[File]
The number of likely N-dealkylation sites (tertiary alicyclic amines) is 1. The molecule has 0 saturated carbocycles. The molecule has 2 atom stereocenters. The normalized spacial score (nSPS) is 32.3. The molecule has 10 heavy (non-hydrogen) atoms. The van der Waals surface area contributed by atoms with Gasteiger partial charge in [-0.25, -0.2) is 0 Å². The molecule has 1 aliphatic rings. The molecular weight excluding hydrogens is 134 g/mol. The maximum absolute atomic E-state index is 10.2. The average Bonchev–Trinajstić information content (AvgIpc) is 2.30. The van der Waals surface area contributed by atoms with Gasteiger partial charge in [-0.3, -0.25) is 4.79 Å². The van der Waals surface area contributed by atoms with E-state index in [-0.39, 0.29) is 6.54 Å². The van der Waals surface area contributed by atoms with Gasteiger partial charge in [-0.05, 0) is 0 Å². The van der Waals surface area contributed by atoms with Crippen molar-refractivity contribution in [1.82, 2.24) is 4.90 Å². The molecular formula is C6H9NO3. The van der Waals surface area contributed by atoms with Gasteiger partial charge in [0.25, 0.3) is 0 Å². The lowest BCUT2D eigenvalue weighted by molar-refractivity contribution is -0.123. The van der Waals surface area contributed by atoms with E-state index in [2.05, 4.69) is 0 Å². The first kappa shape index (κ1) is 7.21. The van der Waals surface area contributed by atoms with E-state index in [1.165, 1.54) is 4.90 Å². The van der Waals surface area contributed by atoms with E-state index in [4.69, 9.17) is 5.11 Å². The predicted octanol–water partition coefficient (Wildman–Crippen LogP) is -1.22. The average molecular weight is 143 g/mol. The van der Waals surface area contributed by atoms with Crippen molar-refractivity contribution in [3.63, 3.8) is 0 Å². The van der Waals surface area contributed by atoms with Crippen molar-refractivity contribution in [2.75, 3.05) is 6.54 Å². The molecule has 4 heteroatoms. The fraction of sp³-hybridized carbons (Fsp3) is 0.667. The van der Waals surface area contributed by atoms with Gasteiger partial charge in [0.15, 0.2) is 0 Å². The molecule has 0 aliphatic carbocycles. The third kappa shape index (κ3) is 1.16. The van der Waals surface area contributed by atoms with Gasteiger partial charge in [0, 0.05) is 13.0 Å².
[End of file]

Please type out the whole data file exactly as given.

The number of likely N-dealkylation sites (tertiary alicyclic amines) is 1. The molecule has 0 saturated carbocycles. The molecule has 2 atom stereocenters. The normalized spacial score (nSPS) is 32.3. The molecule has 10 heavy (non-hydrogen) atoms. The van der Waals surface area contributed by atoms with Gasteiger partial charge in [-0.25, -0.2) is 0 Å². The molecule has 1 aliphatic rings. The molecular weight excluding hydrogens is 134 g/mol. The maximum absolute atomic E-state index is 10.2. The average Bonchev–Trinajstić information content (AvgIpc) is 2.30. The van der Waals surface area contributed by atoms with Gasteiger partial charge in [-0.3, -0.25) is 4.79 Å². The van der Waals surface area contributed by atoms with E-state index in [-0.39, 0.29) is 6.54 Å². The van der Waals surface area contributed by atoms with Gasteiger partial charge in [-0.05, 0) is 0 Å². The van der Waals surface area contributed by atoms with Crippen molar-refractivity contribution in [1.82, 2.24) is 4.90 Å². The molecular formula is C6H9NO3. The van der Waals surface area contributed by atoms with Gasteiger partial charge in [0.25, 0.3) is 0 Å². The lowest BCUT2D eigenvalue weighted by molar-refractivity contribution is -0.123. The van der Waals surface area contributed by atoms with E-state index in [2.05, 4.69) is 0 Å². The first kappa shape index (κ1) is 7.21. The van der Waals surface area contributed by atoms with E-state index in [1.165, 1.54) is 4.90 Å². The van der Waals surface area contributed by atoms with E-state index in [4.69, 9.17) is 5.11 Å². The predicted octanol–water partition coefficient (Wildman–Crippen LogP) is -1.22. The average molecular weight is 143 g/mol. The van der Waals surface area contributed by atoms with Crippen molar-refractivity contribution in [3.63, 3.8) is 0 Å². The van der Waals surface area contributed by atoms with Crippen molar-refractivity contribution in [2.75, 3.05) is 6.54 Å². The molecule has 4 heteroatoms. The fraction of sp³-hybridized carbons (Fsp3) is 0.667. The van der Waals surface area contributed by atoms with Gasteiger partial charge in [0.15, 0.2) is 0 Å². The molecule has 0 aliphatic carbocycles. The third kappa shape index (κ3) is 1.16. The van der Waals surface area contributed by atoms with Gasteiger partial charge in [0, 0.05) is 13.0 Å².